'LeT a dangerous group but not greater than Qaeda'
Washington: Pakistan-based Lashkar-e-Toiba (LeT) is a profound dangerous group but not greater than al Qaeda, a top US official on counter-terrorism has said.
"Obviously, LeT is a profoundly dangerous group and its support that it derives from doing social services is like Hamas, is like Hezbollah, and is of course of great concern," Daniel Benjamin, State Department Coordinator for Counter Terrorism said.
"I don't think I ever said LeT was more dangerous than al Qaeda, but it is certainly a very, very dangerous group. That is why the work that we are doing with Pakistan, aside from the law enforcement cooperation -- and we have been very supportive of Pakistan's efforts to bring Mumbai perpetrators to justice," Benjamin told reporters in response to a question.
He argued that it was critically important that Pakistan continue to develop its institutions and develop the ability to provide the services to its people so that other organisations with a radical agenda were not in there subverting the state.
The official said that Kerry-Lugar-Berman bill was important... and of course, in the aftermath of devastating floods, it was all the more important to ensure that Pakistani people have the basic resources they need to get on with their lives, and it was not being delivered to them with an extremist message.
"There's been an enormous amount of money pledged, I believe something along the lines of USD 14 billion. It's being disbursed. I think this is a good news story in the face of enormous suffering. But as your question suggests, over the long term the key is a strong state that can provide the needs for its people," he said.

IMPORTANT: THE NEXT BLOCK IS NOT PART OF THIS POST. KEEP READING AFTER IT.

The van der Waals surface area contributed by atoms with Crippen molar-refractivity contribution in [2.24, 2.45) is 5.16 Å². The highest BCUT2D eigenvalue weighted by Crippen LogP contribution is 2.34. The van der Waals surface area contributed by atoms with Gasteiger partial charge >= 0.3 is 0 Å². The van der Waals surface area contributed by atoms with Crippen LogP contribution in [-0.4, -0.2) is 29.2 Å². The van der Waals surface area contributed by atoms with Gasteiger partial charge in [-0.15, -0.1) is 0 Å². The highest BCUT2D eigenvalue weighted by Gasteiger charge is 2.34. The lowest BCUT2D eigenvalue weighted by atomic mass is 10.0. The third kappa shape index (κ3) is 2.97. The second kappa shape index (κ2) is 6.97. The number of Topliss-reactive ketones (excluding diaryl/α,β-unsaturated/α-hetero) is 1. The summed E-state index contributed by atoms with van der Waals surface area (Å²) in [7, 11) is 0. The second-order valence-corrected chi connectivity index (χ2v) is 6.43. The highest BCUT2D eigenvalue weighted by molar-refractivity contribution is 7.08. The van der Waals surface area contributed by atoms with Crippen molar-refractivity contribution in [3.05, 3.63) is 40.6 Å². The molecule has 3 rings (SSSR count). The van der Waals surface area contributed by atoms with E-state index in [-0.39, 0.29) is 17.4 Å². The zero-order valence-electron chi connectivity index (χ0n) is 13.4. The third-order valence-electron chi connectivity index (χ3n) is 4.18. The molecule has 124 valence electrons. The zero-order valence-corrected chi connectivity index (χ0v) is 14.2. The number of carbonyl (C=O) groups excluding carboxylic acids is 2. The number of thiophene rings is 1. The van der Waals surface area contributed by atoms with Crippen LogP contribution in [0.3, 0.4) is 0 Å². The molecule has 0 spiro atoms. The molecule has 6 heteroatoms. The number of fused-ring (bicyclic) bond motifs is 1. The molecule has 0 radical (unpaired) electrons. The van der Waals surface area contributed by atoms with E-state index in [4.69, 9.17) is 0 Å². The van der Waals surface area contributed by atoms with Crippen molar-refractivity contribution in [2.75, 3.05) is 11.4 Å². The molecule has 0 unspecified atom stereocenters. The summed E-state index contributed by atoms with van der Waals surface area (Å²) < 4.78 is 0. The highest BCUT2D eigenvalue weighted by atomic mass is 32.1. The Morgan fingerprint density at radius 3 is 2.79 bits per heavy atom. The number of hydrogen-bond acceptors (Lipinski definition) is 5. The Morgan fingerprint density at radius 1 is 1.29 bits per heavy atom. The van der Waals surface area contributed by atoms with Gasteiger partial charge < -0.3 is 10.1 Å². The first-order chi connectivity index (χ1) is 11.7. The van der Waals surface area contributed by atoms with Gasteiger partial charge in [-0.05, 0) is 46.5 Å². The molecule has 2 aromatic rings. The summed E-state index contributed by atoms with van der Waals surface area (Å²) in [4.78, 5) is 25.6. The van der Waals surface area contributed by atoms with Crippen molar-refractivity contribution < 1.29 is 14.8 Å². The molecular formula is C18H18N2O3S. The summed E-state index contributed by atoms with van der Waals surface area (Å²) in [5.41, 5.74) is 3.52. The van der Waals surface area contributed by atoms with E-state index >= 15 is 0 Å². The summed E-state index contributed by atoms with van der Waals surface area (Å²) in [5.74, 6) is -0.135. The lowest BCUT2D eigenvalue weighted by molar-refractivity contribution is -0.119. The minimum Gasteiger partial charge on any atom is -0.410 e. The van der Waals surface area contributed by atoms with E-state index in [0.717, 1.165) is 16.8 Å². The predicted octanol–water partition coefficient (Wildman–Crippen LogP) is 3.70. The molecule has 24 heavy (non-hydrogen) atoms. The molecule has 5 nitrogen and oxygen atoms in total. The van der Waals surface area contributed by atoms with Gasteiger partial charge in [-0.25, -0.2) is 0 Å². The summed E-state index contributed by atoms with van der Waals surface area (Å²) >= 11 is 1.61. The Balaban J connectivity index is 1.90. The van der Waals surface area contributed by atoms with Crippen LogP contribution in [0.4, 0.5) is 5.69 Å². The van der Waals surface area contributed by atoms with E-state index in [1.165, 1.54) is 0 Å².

The State Department official said the US was delighted that many in the region were very concerned about the LeT threat and cooperating much more effectively.
"I mentioned Bangladesh and India, which have had a real breakthrough in this area in terms of their coordination. We are working closely with all the partners," he said, adding this kind of cooperation was sensitive.
He assured that the partners were working hard to ensure that there was no future attacks.
"Obviously, we know how difficult this business is and how hard it is to achieve perfect success. This is very much on our screen right now and very much a matter of concern. We don't want to see LeT filling that hole in the global extremism as al Qaeda itself is diminished," Benjamin said.
"As the two-year anniversary of Mumbai approaches, we continue to work very closely with our interagency partners and international allies to reduce the threat from this very dangerous group. There is growing cooperation in the region to thwart LeT, especially between such critical partners as India and Bangladesh," he said.
Benjamin said that very few things worry him as much as the strength and ambition of LeT, which is a truly malign presence in South Asia.
The counterterrorism expert also noted that Pakistan needed to build up stronger governance institutions to prevent groups like Jamaat-ud-Dawa, which is linked to LeT, to fill a void during humanitarian crises like the recent floods.
Noting that Pakistan was a "frontline state”, he said, "Pakistan has helped the US put out of business in one way or the other more al Qaeda operatives than any other country on earth by a large margin."
"Pakistan has suffered grievously from militancy and I believe that Pakistan's leadership understands very well the nature of threat and the imperative to combat it and I can assure you that my view on this is the same as the President and the Secretary of State," Benjamin told reporters.
Benjamin, however, noted that probably the most worrisome threat at this time came from al Qaeda senior leadership and al Qaeda affiliates in Yemen following the episode of the two bombs mailed from the country to the US.
Al Qaeda and its affiliates, he said, had the "US and Europe squarely in their sights”.
"AQAP (Al Qaeda in the Arabian Peninsula) was a very serious threat...I do not believe it is a more serious threat than al Qaeda senior leadership (AQSL) in the Pakistani-Afghani border regions," Benjamin said.
"Laskhar-e-Toiba is a group we are very concerned about although it is not at AQ affiliate," he added, citing others like Al Qaeda in the Islamic Maghreb and al Shabab in Somalia.